Unfortunately, my dad just passed away. He was a global traveler and has significant balances in several frequent flyer accounts. Seems a shame to waste them. Would you provide some guidance on whether the airlines allow transfer of these miles to those of us who could use them, and if so, how to go about it? Many thanks.
One would think, given the emotional sensitivity inherent in such situations, that the airlines would have procedures in place to deal with the orderly transfer of miles in a painless and expeditious manner.
Unfortunately, the reality is otherwise. Many people administering family members’ mileage estates find themselves assaulted by a barrage of fine print, doublespeak, and fees during their time of sorrow. It can be overwhelming.
So let’s get right to the good news: It is indeed possible, in most programs, to have the miles of a deceased frequent flyer program member transferred to a surviving family member.
But as with most good news, there’s a caveat. It won’t happen automatically. There will be paperwork, time spent on the phone, and out-of-pocket fees. And in fact, the investment may not be worth the time and expense if the number of miles at stake is small.
The fine print
Before addressing the specific procedure for transferring the miles, let’s consider the airlines’ official rules governing the inheritance of miles, as that’s what most consumers first encounter when they begin the process. The policy of American, the world’s largest carrier, is typical. Here’s what the airline has to say concerning the miles of deceased program members:
“Mileage credit is not transferable and may not be combined among AAdvantage members, their estates, successors, and assigns. Neither accrued mileage nor award tickets are transferable by the member (i) upon death, (ii) as part of a domestic relations matter, or (iii) otherwise by operation of law.”
If you were to stop reading at this point—and many do—you’d be left assuming the worst. But having shut the door, American then proceeds to open it just a crack with the following statement: “American Airlines, in its sole discretion, may credit accrued mileage to persons specifically identified in court-approved divorce decrees and wills upon receipt of documentation satisfactory to American Airlines and upon payment of any applicable fees.”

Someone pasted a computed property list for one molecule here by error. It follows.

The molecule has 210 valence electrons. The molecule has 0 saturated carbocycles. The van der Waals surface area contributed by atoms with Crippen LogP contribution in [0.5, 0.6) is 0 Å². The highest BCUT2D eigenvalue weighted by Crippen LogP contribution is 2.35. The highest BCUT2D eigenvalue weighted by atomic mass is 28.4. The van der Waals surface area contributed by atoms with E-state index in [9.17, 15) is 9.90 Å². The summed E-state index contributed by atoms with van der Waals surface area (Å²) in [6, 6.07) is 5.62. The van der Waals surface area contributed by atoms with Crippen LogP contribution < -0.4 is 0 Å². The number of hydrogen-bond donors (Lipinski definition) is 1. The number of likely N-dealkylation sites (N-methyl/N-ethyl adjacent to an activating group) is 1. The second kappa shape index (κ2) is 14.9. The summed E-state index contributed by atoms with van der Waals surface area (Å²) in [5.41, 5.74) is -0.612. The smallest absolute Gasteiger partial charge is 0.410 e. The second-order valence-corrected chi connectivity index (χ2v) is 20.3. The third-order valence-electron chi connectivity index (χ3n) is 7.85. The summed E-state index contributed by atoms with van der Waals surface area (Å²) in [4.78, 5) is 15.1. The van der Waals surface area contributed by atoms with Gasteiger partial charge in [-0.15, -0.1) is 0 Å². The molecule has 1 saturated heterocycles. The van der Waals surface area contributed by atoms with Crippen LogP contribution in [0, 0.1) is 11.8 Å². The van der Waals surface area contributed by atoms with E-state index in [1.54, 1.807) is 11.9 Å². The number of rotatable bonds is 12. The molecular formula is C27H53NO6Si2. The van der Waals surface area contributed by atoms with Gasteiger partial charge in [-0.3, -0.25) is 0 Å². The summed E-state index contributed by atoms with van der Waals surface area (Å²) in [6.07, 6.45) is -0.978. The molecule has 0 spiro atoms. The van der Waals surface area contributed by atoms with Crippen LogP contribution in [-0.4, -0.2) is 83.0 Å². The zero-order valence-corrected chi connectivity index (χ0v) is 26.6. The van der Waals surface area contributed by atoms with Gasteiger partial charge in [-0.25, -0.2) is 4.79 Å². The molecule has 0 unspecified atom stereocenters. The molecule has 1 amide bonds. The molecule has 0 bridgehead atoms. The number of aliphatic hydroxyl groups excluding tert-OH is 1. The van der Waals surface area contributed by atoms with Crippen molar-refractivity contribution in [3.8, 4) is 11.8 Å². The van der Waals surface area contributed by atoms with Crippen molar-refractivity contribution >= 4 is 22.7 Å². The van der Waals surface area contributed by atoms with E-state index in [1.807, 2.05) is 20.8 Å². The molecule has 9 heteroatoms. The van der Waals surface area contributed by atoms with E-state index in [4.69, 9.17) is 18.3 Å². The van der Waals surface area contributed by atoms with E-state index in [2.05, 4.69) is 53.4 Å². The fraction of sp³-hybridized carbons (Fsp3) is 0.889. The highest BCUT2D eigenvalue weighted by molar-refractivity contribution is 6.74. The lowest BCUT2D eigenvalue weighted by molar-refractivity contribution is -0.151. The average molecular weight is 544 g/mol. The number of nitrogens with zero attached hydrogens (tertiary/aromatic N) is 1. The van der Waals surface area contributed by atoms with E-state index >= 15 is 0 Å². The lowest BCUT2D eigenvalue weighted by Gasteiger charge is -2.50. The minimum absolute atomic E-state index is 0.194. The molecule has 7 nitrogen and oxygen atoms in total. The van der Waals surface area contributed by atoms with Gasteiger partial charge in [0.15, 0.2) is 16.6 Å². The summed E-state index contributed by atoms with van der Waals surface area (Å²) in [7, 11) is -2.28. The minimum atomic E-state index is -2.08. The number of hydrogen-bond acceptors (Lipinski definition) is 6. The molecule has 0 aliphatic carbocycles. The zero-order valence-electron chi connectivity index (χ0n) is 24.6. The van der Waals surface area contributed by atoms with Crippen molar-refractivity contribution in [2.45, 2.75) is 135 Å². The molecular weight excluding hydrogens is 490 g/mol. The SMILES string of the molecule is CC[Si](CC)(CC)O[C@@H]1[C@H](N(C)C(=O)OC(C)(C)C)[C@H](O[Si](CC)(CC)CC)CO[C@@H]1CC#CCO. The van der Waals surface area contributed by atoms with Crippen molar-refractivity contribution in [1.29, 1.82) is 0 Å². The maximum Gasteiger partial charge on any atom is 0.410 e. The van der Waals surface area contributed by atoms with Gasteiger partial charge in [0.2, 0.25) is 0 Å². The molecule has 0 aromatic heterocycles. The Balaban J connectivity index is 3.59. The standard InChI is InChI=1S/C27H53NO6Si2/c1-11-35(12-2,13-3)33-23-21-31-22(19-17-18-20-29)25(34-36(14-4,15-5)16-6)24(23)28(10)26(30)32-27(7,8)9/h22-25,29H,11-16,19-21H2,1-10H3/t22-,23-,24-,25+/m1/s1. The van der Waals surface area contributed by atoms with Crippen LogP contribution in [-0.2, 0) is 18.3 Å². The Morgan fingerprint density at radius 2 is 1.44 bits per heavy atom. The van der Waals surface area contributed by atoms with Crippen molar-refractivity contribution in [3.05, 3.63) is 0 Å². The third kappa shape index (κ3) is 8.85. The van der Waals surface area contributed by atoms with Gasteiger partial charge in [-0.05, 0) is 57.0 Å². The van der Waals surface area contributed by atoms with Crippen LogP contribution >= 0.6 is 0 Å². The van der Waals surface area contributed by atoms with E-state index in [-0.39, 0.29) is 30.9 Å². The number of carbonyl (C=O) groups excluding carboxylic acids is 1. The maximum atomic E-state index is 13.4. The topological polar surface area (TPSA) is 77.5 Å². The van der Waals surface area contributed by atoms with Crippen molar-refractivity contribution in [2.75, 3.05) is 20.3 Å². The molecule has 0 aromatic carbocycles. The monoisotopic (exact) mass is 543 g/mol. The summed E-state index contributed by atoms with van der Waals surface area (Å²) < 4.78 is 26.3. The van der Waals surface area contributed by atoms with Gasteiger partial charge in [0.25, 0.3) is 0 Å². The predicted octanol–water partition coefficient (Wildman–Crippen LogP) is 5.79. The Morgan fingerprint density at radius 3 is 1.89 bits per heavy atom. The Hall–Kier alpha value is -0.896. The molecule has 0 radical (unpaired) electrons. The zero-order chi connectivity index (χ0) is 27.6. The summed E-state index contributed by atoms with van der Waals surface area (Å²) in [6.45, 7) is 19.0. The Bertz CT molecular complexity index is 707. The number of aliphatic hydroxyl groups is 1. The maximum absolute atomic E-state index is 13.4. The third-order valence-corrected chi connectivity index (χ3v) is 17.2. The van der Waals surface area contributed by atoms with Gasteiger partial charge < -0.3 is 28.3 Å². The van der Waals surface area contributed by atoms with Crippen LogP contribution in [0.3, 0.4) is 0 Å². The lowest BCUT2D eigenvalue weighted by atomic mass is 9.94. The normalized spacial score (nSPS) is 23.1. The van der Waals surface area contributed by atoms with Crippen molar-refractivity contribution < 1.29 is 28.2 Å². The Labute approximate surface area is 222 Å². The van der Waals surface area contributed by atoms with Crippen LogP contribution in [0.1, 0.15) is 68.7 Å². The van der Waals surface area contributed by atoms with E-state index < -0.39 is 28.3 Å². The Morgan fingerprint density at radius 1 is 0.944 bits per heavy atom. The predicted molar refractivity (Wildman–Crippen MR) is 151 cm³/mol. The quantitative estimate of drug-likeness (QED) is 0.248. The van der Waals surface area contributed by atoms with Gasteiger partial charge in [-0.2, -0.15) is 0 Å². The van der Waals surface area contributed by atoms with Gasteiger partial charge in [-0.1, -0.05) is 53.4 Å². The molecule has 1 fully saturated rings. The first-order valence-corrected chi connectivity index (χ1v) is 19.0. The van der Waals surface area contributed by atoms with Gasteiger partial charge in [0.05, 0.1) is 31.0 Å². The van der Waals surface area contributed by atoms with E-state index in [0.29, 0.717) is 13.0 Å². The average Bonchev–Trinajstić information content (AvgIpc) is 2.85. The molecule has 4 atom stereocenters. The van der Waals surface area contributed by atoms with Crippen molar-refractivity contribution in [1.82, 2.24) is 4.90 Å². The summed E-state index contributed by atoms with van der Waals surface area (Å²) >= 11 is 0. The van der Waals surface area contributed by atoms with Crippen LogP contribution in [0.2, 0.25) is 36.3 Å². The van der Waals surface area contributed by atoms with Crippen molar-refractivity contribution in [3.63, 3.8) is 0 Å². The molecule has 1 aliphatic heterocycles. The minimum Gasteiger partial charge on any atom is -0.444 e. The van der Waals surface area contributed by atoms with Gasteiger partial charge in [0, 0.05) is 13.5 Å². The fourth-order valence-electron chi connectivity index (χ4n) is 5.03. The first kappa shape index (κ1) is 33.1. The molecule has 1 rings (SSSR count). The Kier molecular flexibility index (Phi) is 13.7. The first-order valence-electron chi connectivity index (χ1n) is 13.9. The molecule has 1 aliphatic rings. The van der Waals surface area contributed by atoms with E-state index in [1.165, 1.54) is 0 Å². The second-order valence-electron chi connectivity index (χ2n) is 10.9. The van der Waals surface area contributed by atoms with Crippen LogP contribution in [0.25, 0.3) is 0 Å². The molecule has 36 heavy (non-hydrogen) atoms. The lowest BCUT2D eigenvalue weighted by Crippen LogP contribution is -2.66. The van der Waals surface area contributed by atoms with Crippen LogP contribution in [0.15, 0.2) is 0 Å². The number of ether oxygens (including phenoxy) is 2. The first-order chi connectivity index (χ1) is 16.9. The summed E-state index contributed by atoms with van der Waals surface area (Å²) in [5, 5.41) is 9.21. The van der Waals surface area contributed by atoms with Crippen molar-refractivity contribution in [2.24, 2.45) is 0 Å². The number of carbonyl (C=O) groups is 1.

As we’ll see below, what American says it may do “in its sole discretion” is in fact what it routinely does in practice. And most other airlines do the same.
How to and how much
So, forget about that fine print buried in the member guide. If you’ve already tracked down your program’s policy and dutifully read the legalese, banish any lingering memory of that self-contradictory information. If you haven’t delved into the transfer terms and conditions, don’t.
Because notwithstanding any verbiage to the contrary, airlines almost universally honor requests to transfer miles, provided certain conditions are fulfilled.
What you need to get the transfer process underway is simple—the phone number for the program’s customer-service center. Got it? Good. Next, dial the number and ask two questions:
- What is the procedure for transferring miles from my deceased relative’s account?
- How much will the transfer cost?
In response to the first question, the customer-service rep will tell you what documentation is required—a will, death certificate, etc.—and where to send it.
And in response to the second question, you’ll be quoted a price for making the transfer, typically between $50 and $75, depending on the airline.
From there, it’s a matter of rounding up the documentation, writing a check, and sending the package to the address specified by the airline. You’re done.
Should you claim miles?
Having established that such transfers are possible, we should pause and ask whether they are desirable. The answer is that transferring miles is not always the right choice because the fees charged for transfers can lead consumers to overpay for miles.
If, for example, the account only contains 1,000 miles and the airline insists on charging $50 to move them to another account, the transaction amounts to paying five cents per mile. It would be very difficult to extract that much value from the miles when they are redeemed, so this deal looks questionable. Factor in the time and energy needed to administer the transfer, and the deal looks even worse.
Lastly, apropos of the transfer fee, it’s worth bearing in mind that there may be room for negotiation. For example, the transfer fee might be adjusted or waived in the case of a low-mileage account. While the terms and conditions were drafted by lawyers, the actual transactions are handled by frontline customer-service agents and supervisors. And they’re human, too.
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